Having done the quantitative framing for the entire planet, let us now examine why oil is the main and most important factor in US inflation.
Let’s start by saying that the US economy’s gross demand for barrels per day is equal to 20.5 million barrels per day (1 barrel is approximately 155 liters); 10.5 million on average is the daily production of barrels of the USA, which makes them part of the triad, together with Saudi Arabia and Russia, of those nations that have achieved on average a daily production exceeding 10 million barrels. Just to remember, in the early 2000s the US was able to produce up to 5 million barrels a day from the fields of Alaska and the Gulf of Mexico, then with the shale gas revolution they managed to become net exporters of gas and bring oil production from 5 million barrels a day to 10 million; it remains therefore that about half of barrels are missing to satisfy the rest of the demand, which obviously must be imported.
The luck of the US is that 3.5-4 million barrels of imports come from Canada, for 1 million the supply comes from Mexico, so in the end, 3-4 million barrels of imports come from the rest of the world, where the importance of the Persian Gulf countries is evident and, as previously mentioned, before the sanctions were effective, 700/800 thousand barrels a day from Russia. We then talked about gross demand, because the US exports about 3 million refined barrels (ie diesel and gasoline) to the world.
The numbers give us a clear and complete scenario of the situation: although the USA are net exporters of 150/200 billion cubic meters of gas deriving from shale oil production, given the technological impossibility of this fuel to replace oil in all its applications, the crude that America lacks must be imported from outside. Having, however, that in today’s international context, Opec + production is driven by reasons that are not only strictly economic, oil prices are approximately 100% higher than the ordinary price of 50-55 dollars per barrel WTI, and these prices have an impact on the American domestic market, because it is not possible to isolate oneself from the prices of the factors that are imported.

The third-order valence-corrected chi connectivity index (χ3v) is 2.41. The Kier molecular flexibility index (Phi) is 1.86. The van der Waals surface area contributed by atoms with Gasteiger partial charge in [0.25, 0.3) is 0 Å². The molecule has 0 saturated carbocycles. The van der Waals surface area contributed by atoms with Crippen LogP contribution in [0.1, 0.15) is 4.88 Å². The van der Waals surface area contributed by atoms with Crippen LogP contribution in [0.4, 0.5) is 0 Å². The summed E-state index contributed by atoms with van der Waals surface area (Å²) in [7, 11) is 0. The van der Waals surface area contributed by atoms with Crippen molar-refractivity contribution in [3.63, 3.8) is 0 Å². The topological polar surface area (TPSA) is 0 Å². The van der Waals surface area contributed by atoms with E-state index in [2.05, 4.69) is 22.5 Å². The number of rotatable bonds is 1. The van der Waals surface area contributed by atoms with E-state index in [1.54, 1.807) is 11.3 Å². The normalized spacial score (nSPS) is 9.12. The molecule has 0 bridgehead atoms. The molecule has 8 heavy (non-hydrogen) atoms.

For this reason, if the United States and Russia do not reach a new strategic agreement this autumn / winter, there is a risk of seeing, around February / March, a trend rate of inflation of 13% in the United States. Moreover, OPEC + through its secretary, a Saudi prince, duly warned the United States to put an end to the speculation on Brent and WTI oil futures conducted under the direction of the American Treasury to bring down prices, on pain of the fact that the OPEC + will significantly reduce production in the presence of volatile and harmful demand (operations under the direction of the US Treasury).
Unfortunately, the decision of the G7 on 2 September to apply a price cap scheme on exports of Russian crude oil from 5 December should not be overlooked. The deep reasons, however, come out not from President Biden’s formal speeches, who reiterate that in this way the dynamics of the gigantic Moscow surpluses with which he then finances the war in Ukraine will be ended, but from the declarations of the US Treasury Secretary, Yellen, who candidly stated that the Russian oil price cap is the most powerful tool against the current European and American inflation, so that the role of the Fed becomes clear in this whole scenario.
Null, and it is null, because the Fed can do nothing against supply inflation, as also the Nobel laureate Stiglitz argues, and among other things, even if it had been a demand-only inflation, the presence of inflation rates in the area of 9% implied a large loss of effectiveness and linearity of the increase in interest rates alone to decrease it.
But the icing on the cake, which leaves truly incredulous and astonished, is that in the final declarations of the G7 (after all, everyone also had the opportunity to hear the EU Commissioner, Gentiloni), it is candidly admitted that for the effective functioning of this measure requires the broadest possible consensus and membership of all countries outside the G7.
Leaving aside the tired and stale play of the European Union to a script written for the use and consumption of the Americans, I offer you the list of countries that must join only to hope that the price ceiling for Russian oil starts: China, India, Brazil , Indonesia, Iran, Pakistan, Turkey, Argentina, Mexico, Venezuela, Algeria, Egypt, Zaire, South Africa, Bangladesh, Persian Gulf countries and Nigeria
In my opinion, in Moscow, behind the angry and retaliatory official statements, they laugh and laugh big, but they do not scruple in implementing increasing retaliation: the beginning is the failure to restart North Stream 1, but imagine a statement in which Moscow claims to cut crude oil production by 2 million barrels a day. And in fact, on 5 September, the OPEC + decision came to cut the daily production by 100 thousand barrels a day.CopyAMP code.
It is useless to give the numbers of what is happening, rather it is better to focus on the quality of what is happening: dark, complex scenarios, wars in every dimension, will to power and lack of balance.
In other words, the G7 decision on the Russian oil price cap formally marks the end of globalization. And it goes without saying that the price cap will be a total failure.
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